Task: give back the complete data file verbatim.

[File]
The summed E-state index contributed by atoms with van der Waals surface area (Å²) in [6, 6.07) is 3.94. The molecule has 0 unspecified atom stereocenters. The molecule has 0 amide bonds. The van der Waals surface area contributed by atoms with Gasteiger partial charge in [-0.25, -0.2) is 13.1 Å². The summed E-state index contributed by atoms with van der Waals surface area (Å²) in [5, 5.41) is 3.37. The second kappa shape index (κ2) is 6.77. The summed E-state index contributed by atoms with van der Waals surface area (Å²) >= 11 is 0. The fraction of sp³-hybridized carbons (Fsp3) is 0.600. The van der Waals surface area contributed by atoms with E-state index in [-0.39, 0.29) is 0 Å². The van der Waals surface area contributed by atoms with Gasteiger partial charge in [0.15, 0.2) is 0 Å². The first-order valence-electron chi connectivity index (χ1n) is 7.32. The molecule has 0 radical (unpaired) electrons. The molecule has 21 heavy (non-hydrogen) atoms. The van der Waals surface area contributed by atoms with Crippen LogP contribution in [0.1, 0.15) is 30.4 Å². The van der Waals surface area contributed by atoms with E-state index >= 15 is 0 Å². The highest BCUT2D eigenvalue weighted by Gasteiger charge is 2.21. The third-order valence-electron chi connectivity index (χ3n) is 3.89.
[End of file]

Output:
The summed E-state index contributed by atoms with van der Waals surface area (Å²) in [6, 6.07) is 3.94. The molecule has 0 unspecified atom stereocenters. The molecule has 0 amide bonds. The van der Waals surface area contributed by atoms with Gasteiger partial charge in [-0.25, -0.2) is 13.1 Å². The summed E-state index contributed by atoms with van der Waals surface area (Å²) in [5, 5.41) is 3.37. The second kappa shape index (κ2) is 6.77. The summed E-state index contributed by atoms with van der Waals surface area (Å²) >= 11 is 0. The fraction of sp³-hybridized carbons (Fsp3) is 0.600. The van der Waals surface area contributed by atoms with E-state index in [-0.39, 0.29) is 0 Å². The van der Waals surface area contributed by atoms with Gasteiger partial charge in [0.15, 0.2) is 0 Å². The first-order valence-electron chi connectivity index (χ1n) is 7.32. The molecule has 0 radical (unpaired) electrons. The molecule has 21 heavy (non-hydrogen) atoms. The van der Waals surface area contributed by atoms with Crippen LogP contribution in [0.1, 0.15) is 30.4 Å². The van der Waals surface area contributed by atoms with E-state index >= 15 is 0 Å². The highest BCUT2D eigenvalue weighted by Gasteiger charge is 2.21. The third-order valence-electron chi connectivity index (χ3n) is 3.89.